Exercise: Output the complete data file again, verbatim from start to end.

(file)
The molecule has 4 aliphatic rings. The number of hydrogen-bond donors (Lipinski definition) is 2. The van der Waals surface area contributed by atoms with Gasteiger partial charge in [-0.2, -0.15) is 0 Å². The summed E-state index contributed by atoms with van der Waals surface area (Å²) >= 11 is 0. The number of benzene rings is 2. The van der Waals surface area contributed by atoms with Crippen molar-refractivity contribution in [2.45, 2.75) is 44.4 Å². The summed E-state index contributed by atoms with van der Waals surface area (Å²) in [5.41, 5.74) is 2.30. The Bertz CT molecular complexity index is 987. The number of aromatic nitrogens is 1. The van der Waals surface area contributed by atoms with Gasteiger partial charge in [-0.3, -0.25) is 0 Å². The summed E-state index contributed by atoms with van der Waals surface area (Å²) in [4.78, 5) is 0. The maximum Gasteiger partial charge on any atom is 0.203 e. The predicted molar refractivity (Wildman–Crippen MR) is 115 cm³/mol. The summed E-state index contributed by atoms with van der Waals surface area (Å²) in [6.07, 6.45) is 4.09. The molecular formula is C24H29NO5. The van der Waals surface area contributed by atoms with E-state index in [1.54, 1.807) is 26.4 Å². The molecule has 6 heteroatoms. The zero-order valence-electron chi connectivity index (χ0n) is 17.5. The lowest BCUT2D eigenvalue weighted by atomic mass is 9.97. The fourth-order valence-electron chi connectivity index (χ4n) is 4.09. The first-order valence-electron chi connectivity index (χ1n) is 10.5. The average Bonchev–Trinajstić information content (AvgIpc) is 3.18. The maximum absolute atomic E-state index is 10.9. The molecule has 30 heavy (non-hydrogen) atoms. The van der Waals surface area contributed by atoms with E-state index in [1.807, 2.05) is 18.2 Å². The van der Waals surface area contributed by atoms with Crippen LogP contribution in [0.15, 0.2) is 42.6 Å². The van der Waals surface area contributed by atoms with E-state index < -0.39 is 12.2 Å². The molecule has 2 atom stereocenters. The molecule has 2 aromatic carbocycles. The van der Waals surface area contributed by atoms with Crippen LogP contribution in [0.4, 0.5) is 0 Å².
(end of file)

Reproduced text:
The molecule has 4 aliphatic rings. The number of hydrogen-bond donors (Lipinski definition) is 2. The van der Waals surface area contributed by atoms with Gasteiger partial charge in [-0.2, -0.15) is 0 Å². The summed E-state index contributed by atoms with van der Waals surface area (Å²) >= 11 is 0. The number of benzene rings is 2. The van der Waals surface area contributed by atoms with Crippen molar-refractivity contribution in [2.45, 2.75) is 44.4 Å². The summed E-state index contributed by atoms with van der Waals surface area (Å²) in [5.41, 5.74) is 2.30. The Bertz CT molecular complexity index is 987. The number of aromatic nitrogens is 1. The van der Waals surface area contributed by atoms with Gasteiger partial charge in [-0.3, -0.25) is 0 Å². The summed E-state index contributed by atoms with van der Waals surface area (Å²) in [4.78, 5) is 0. The maximum Gasteiger partial charge on any atom is 0.203 e. The predicted molar refractivity (Wildman–Crippen MR) is 115 cm³/mol. The summed E-state index contributed by atoms with van der Waals surface area (Å²) in [6.07, 6.45) is 4.09. The molecular formula is C24H29NO5. The van der Waals surface area contributed by atoms with E-state index in [1.54, 1.807) is 26.4 Å². The molecule has 6 heteroatoms. The zero-order valence-electron chi connectivity index (χ0n) is 17.5. The lowest BCUT2D eigenvalue weighted by atomic mass is 9.97. The fourth-order valence-electron chi connectivity index (χ4n) is 4.09. The first-order valence-electron chi connectivity index (χ1n) is 10.5. The average Bonchev–Trinajstić information content (AvgIpc) is 3.18. The maximum absolute atomic E-state index is 10.9. The molecule has 30 heavy (non-hydrogen) atoms. The van der Waals surface area contributed by atoms with E-state index in [1.807, 2.05) is 18.2 Å². The van der Waals surface area contributed by atoms with Crippen LogP contribution in [0.15, 0.2) is 42.6 Å². The van der Waals surface area contributed by atoms with E-state index < -0.39 is 12.2 Å². The molecule has 2 atom stereocenters. The molecule has 2 aromatic carbocycles. The van der Waals surface area contributed by atoms with Crippen LogP contribution in [0.4, 0.5) is 0 Å².